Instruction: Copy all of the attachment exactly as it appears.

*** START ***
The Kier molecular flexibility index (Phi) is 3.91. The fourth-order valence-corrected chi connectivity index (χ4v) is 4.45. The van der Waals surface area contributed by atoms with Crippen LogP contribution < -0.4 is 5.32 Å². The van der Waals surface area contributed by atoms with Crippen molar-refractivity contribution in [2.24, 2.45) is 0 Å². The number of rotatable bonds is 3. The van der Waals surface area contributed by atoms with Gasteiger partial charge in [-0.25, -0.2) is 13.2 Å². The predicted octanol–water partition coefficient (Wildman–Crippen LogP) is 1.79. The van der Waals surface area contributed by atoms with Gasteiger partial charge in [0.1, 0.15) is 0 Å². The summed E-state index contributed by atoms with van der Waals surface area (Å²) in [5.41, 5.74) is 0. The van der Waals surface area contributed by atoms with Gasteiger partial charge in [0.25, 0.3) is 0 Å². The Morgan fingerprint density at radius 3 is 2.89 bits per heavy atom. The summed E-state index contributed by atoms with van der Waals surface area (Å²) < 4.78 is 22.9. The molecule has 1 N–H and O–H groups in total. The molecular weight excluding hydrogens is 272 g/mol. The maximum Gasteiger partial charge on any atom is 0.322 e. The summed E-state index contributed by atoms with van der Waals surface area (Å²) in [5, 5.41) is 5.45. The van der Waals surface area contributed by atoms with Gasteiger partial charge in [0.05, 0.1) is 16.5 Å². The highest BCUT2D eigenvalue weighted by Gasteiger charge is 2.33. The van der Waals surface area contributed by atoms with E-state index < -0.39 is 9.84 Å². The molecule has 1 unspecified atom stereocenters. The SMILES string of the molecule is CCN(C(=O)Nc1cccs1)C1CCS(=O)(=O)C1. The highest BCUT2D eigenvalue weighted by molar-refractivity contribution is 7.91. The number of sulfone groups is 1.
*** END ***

The Kier molecular flexibility index (Phi) is 3.91. The fourth-order valence-corrected chi connectivity index (χ4v) is 4.45. The van der Waals surface area contributed by atoms with Crippen LogP contribution < -0.4 is 5.32 Å². The van der Waals surface area contributed by atoms with Crippen molar-refractivity contribution in [2.24, 2.45) is 0 Å². The number of rotatable bonds is 3. The van der Waals surface area contributed by atoms with Gasteiger partial charge in [-0.25, -0.2) is 13.2 Å². The predicted octanol–water partition coefficient (Wildman–Crippen LogP) is 1.79. The van der Waals surface area contributed by atoms with Gasteiger partial charge in [0.1, 0.15) is 0 Å². The summed E-state index contributed by atoms with van der Waals surface area (Å²) in [5.41, 5.74) is 0. The van der Waals surface area contributed by atoms with Gasteiger partial charge in [0.25, 0.3) is 0 Å². The Morgan fingerprint density at radius 3 is 2.89 bits per heavy atom. The summed E-state index contributed by atoms with van der Waals surface area (Å²) < 4.78 is 22.9. The molecule has 1 N–H and O–H groups in total. The molecular weight excluding hydrogens is 272 g/mol. The maximum Gasteiger partial charge on any atom is 0.322 e. The summed E-state index contributed by atoms with van der Waals surface area (Å²) in [5, 5.41) is 5.45. The van der Waals surface area contributed by atoms with Gasteiger partial charge in [0.05, 0.1) is 16.5 Å². The highest BCUT2D eigenvalue weighted by Gasteiger charge is 2.33. The van der Waals surface area contributed by atoms with E-state index < -0.39 is 9.84 Å². The molecule has 1 unspecified atom stereocenters. The SMILES string of the molecule is CCN(C(=O)Nc1cccs1)C1CCS(=O)(=O)C1. The highest BCUT2D eigenvalue weighted by molar-refractivity contribution is 7.91. The number of sulfone groups is 1.